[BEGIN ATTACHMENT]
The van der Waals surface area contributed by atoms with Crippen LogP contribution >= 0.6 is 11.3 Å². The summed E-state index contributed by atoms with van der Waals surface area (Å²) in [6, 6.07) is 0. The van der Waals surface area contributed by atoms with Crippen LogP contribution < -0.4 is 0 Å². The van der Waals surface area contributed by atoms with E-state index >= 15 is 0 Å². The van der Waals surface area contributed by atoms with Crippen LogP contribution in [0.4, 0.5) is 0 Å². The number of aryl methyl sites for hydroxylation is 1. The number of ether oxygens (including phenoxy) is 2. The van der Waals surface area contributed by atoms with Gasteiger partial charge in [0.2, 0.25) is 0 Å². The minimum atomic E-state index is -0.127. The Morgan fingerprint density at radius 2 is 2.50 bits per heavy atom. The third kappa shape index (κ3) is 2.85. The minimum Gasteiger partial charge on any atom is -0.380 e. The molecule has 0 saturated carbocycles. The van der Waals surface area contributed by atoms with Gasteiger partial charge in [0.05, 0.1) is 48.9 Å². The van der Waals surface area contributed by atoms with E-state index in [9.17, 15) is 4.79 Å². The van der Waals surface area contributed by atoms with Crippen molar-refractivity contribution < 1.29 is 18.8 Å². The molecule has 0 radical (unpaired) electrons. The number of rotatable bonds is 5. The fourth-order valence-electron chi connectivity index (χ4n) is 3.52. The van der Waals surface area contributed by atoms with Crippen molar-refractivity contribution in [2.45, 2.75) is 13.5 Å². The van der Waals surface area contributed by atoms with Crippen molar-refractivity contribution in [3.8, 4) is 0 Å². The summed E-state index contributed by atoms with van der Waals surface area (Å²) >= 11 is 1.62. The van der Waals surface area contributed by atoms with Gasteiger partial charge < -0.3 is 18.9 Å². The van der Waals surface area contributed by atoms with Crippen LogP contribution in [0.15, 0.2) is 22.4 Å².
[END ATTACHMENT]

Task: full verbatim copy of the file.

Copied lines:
The van der Waals surface area contributed by atoms with Crippen LogP contribution >= 0.6 is 11.3 Å². The summed E-state index contributed by atoms with van der Waals surface area (Å²) in [6, 6.07) is 0. The van der Waals surface area contributed by atoms with Crippen LogP contribution < -0.4 is 0 Å². The van der Waals surface area contributed by atoms with E-state index >= 15 is 0 Å². The van der Waals surface area contributed by atoms with Crippen LogP contribution in [0.4, 0.5) is 0 Å². The number of aryl methyl sites for hydroxylation is 1. The number of ether oxygens (including phenoxy) is 2. The van der Waals surface area contributed by atoms with Gasteiger partial charge in [0.2, 0.25) is 0 Å². The minimum atomic E-state index is -0.127. The Morgan fingerprint density at radius 2 is 2.50 bits per heavy atom. The third kappa shape index (κ3) is 2.85. The minimum Gasteiger partial charge on any atom is -0.380 e. The molecule has 0 saturated carbocycles. The van der Waals surface area contributed by atoms with Gasteiger partial charge in [0.05, 0.1) is 48.9 Å². The van der Waals surface area contributed by atoms with E-state index in [9.17, 15) is 4.79 Å². The van der Waals surface area contributed by atoms with Crippen molar-refractivity contribution < 1.29 is 18.8 Å². The molecule has 0 radical (unpaired) electrons. The number of rotatable bonds is 5. The fourth-order valence-electron chi connectivity index (χ4n) is 3.52. The van der Waals surface area contributed by atoms with Crippen molar-refractivity contribution in [2.45, 2.75) is 13.5 Å². The van der Waals surface area contributed by atoms with Crippen molar-refractivity contribution in [3.8, 4) is 0 Å². The summed E-state index contributed by atoms with van der Waals surface area (Å²) >= 11 is 1.62. The van der Waals surface area contributed by atoms with Gasteiger partial charge < -0.3 is 18.9 Å². The van der Waals surface area contributed by atoms with Crippen LogP contribution in [0.15, 0.2) is 22.4 Å².